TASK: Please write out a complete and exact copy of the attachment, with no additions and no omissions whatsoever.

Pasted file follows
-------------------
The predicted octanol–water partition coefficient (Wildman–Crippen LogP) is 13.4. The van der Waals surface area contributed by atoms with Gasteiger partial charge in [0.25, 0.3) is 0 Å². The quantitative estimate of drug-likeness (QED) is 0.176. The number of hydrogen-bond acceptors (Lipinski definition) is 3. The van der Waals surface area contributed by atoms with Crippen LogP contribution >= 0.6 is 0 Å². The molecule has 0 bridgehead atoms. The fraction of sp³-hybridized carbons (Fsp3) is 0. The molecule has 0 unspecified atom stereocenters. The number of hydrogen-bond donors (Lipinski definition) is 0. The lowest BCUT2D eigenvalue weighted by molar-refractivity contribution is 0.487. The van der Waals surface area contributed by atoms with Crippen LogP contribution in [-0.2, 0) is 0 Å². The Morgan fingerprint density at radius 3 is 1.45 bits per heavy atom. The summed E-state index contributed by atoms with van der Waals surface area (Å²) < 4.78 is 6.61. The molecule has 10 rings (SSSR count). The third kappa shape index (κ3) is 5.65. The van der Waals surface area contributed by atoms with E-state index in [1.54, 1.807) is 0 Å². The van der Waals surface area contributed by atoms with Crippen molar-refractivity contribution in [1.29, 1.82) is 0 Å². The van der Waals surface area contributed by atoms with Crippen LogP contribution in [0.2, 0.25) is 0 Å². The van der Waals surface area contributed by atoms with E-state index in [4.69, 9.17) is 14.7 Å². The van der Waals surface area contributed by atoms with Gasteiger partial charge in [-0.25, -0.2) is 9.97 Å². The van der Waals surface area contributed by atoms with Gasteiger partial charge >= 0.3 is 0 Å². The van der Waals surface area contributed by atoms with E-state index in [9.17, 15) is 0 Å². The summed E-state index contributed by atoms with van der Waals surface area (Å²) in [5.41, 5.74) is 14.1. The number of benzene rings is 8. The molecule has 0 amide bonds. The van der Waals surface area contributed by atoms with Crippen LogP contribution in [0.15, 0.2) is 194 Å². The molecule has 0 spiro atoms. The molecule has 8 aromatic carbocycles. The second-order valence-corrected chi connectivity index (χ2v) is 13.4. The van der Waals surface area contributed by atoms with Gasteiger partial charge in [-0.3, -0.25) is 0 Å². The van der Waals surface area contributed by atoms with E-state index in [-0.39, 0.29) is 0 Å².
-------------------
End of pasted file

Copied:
The predicted octanol–water partition coefficient (Wildman–Crippen LogP) is 13.4. The van der Waals surface area contributed by atoms with Gasteiger partial charge in [0.25, 0.3) is 0 Å². The quantitative estimate of drug-likeness (QED) is 0.176. The number of hydrogen-bond acceptors (Lipinski definition) is 3. The van der Waals surface area contributed by atoms with Crippen LogP contribution >= 0.6 is 0 Å². The molecule has 0 bridgehead atoms. The fraction of sp³-hybridized carbons (Fsp3) is 0. The molecule has 0 unspecified atom stereocenters. The number of hydrogen-bond donors (Lipinski definition) is 0. The lowest BCUT2D eigenvalue weighted by molar-refractivity contribution is 0.487. The van der Waals surface area contributed by atoms with Crippen LogP contribution in [-0.2, 0) is 0 Å². The Morgan fingerprint density at radius 3 is 1.45 bits per heavy atom. The summed E-state index contributed by atoms with van der Waals surface area (Å²) < 4.78 is 6.61. The molecule has 10 rings (SSSR count). The third kappa shape index (κ3) is 5.65. The van der Waals surface area contributed by atoms with E-state index in [1.54, 1.807) is 0 Å². The van der Waals surface area contributed by atoms with Crippen molar-refractivity contribution in [1.29, 1.82) is 0 Å². The van der Waals surface area contributed by atoms with Crippen LogP contribution in [0.2, 0.25) is 0 Å². The van der Waals surface area contributed by atoms with E-state index in [4.69, 9.17) is 14.7 Å². The van der Waals surface area contributed by atoms with Gasteiger partial charge in [-0.25, -0.2) is 9.97 Å². The van der Waals surface area contributed by atoms with Gasteiger partial charge >= 0.3 is 0 Å². The van der Waals surface area contributed by atoms with E-state index in [9.17, 15) is 0 Å². The summed E-state index contributed by atoms with van der Waals surface area (Å²) in [5.41, 5.74) is 14.1. The number of benzene rings is 8. The molecule has 0 amide bonds. The van der Waals surface area contributed by atoms with Crippen LogP contribution in [0.15, 0.2) is 194 Å². The molecule has 0 spiro atoms. The molecule has 8 aromatic carbocycles. The second-order valence-corrected chi connectivity index (χ2v) is 13.4. The van der Waals surface area contributed by atoms with Gasteiger partial charge in [-0.3, -0.25) is 0 Å². The van der Waals surface area contributed by atoms with E-state index in [-0.39, 0.29) is 0 Å².